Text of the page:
Recently his rights, which belonged to the Kootenay Ice, were traded to the Vancouver Giants.
“I think next year I'd think about going there, but I really like it here, it's good,” said Morris about his future intentions.
Although, given his recent struggles, Morris might be thinking a change of scenery couldn't hurt. He scored 11 goals in his first 16 games with the Saints, which, as a rookie in the AJHL is almost unheard of; however, since then, through 12 games Morris has failed to even record a single point. He has 11 goals and just two assists on the season.
“I just haven't been finding the net, I've been getting the chances just not putting it in like I have been,” said Morris, who said his game is centered around going to the net and jamming home loose pucks.
“The one thing about Doug is he's very good from the ringette line down,” McKee said. “He's got very good hands, very good mitts in tight, he reads the play very well, he's a guy that could create offense for us for sure. We're just working on the other parts of his game, but that's what all young guys need is some work away from the puck, but you know, he's open to coaching, open to feedback.”
Unlike Soucy, who can do a little of everything, Morris is more of a specialty player. Focusing on him alone, you might wonder what's so impressive about the 17-year-old. His skating, in particular, is something that needs to improve quite a bit if he is going to have a career in the sport, but that's something that he acknowledges and knows can be improved.
“Definitely my skating and my defensive game probably (can be improved), just get quicker feet and work harder on D,” said Morris.
And though it's been a disappointing stretch for Morris, a break over Christmas may be all he needs to get going again. After all, he has a very strong pedigree of success through his early hockey career; in fact, just last year he finished fourth in scoring during the Telus Cup with 11 points in 7 games, leading the host Leduc Oil Kings to a fourth place finish.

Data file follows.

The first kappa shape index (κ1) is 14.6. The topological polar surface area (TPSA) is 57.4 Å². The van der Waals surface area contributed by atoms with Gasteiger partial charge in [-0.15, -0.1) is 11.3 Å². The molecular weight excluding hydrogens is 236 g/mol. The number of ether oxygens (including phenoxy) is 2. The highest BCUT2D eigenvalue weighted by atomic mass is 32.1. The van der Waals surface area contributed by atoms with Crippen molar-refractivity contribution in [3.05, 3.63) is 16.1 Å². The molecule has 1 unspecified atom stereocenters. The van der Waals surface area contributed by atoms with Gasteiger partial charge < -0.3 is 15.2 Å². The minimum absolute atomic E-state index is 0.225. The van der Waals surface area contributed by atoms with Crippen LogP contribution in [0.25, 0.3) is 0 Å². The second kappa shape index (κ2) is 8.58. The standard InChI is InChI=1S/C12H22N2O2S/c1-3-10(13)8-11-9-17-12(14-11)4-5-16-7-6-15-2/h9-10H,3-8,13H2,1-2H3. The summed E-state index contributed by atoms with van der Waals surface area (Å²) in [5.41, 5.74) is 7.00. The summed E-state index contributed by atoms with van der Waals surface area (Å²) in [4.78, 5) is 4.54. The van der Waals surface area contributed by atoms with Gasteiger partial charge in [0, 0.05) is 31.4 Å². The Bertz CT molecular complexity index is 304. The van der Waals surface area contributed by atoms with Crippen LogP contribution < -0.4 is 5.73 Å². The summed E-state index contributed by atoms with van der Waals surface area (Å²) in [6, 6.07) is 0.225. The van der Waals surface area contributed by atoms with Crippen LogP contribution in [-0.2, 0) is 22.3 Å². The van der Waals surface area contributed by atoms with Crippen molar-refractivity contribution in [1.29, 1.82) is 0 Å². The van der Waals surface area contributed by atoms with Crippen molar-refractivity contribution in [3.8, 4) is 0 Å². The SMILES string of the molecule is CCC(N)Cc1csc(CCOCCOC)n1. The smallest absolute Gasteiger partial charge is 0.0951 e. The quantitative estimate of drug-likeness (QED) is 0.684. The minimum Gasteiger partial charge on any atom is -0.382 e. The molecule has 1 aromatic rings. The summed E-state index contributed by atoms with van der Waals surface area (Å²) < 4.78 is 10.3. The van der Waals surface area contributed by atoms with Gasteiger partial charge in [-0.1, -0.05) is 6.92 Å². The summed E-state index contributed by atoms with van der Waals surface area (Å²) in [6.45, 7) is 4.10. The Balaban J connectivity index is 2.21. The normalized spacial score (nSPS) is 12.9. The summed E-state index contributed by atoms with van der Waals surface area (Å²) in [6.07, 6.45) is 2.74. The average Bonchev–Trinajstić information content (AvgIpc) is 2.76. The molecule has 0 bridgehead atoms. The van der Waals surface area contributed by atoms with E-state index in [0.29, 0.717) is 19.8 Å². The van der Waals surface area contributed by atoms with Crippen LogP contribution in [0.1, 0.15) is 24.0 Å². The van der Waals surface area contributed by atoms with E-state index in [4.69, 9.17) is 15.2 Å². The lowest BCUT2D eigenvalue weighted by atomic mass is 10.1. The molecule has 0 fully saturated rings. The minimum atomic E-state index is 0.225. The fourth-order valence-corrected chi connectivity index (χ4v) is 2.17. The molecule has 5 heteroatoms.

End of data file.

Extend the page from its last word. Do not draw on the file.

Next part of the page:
“That was a great experience, I wish I could do it again… I just went and played my game and got some points,” said the soft-spoken Morris.
At this point, it's unclear whether either of the players hear their name called in June's NHL Draft, but it's clear teams are more willing to draft from Junior A franchises, particularly in Alberta – last year four players were selected directly out of the AJHL, a record high. And of course, playing for an organization like Spruce Grove, who not only continue to pump out NHL talent, but continue to be at the top of the league, doesn't hurt either.
“The biggest thing is the culture that's been established in the last six, seven years and we've tried to carry that over,” said McKee. “There's a certain type of player that we try to go after when we recruit, we just kinda' feel that everything is team first and guys who buy into that really flourish in Spruce Grove.”
Follow Chris Roberts on Twitter via @ChrisRoberts_7